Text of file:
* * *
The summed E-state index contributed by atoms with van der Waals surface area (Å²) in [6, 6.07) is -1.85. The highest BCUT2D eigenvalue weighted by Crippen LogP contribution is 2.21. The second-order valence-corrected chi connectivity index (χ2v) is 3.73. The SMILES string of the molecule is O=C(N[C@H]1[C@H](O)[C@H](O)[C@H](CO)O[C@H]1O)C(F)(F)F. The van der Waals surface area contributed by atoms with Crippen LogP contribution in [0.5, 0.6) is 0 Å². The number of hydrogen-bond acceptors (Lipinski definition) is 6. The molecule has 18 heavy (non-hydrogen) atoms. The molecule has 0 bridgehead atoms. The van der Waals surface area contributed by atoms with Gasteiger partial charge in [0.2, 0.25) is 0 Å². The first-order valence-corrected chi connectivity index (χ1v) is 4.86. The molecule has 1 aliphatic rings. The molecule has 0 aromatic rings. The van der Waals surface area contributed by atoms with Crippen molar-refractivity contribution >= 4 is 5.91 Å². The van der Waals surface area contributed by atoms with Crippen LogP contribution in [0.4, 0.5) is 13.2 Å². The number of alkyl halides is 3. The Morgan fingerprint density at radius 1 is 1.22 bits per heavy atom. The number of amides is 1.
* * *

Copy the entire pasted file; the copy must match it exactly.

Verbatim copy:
The summed E-state index contributed by atoms with van der Waals surface area (Å²) in [6, 6.07) is -1.85. The highest BCUT2D eigenvalue weighted by Crippen LogP contribution is 2.21. The second-order valence-corrected chi connectivity index (χ2v) is 3.73. The SMILES string of the molecule is O=C(N[C@H]1[C@H](O)[C@H](O)[C@H](CO)O[C@H]1O)C(F)(F)F. The van der Waals surface area contributed by atoms with Crippen LogP contribution in [0.5, 0.6) is 0 Å². The number of hydrogen-bond acceptors (Lipinski definition) is 6. The molecule has 18 heavy (non-hydrogen) atoms. The molecule has 0 bridgehead atoms. The van der Waals surface area contributed by atoms with Gasteiger partial charge in [0.2, 0.25) is 0 Å². The first-order valence-corrected chi connectivity index (χ1v) is 4.86. The molecule has 1 aliphatic rings. The molecule has 0 aromatic rings. The van der Waals surface area contributed by atoms with Crippen molar-refractivity contribution >= 4 is 5.91 Å². The van der Waals surface area contributed by atoms with Crippen LogP contribution in [0.4, 0.5) is 13.2 Å². The number of alkyl halides is 3. The Morgan fingerprint density at radius 1 is 1.22 bits per heavy atom. The number of amides is 1.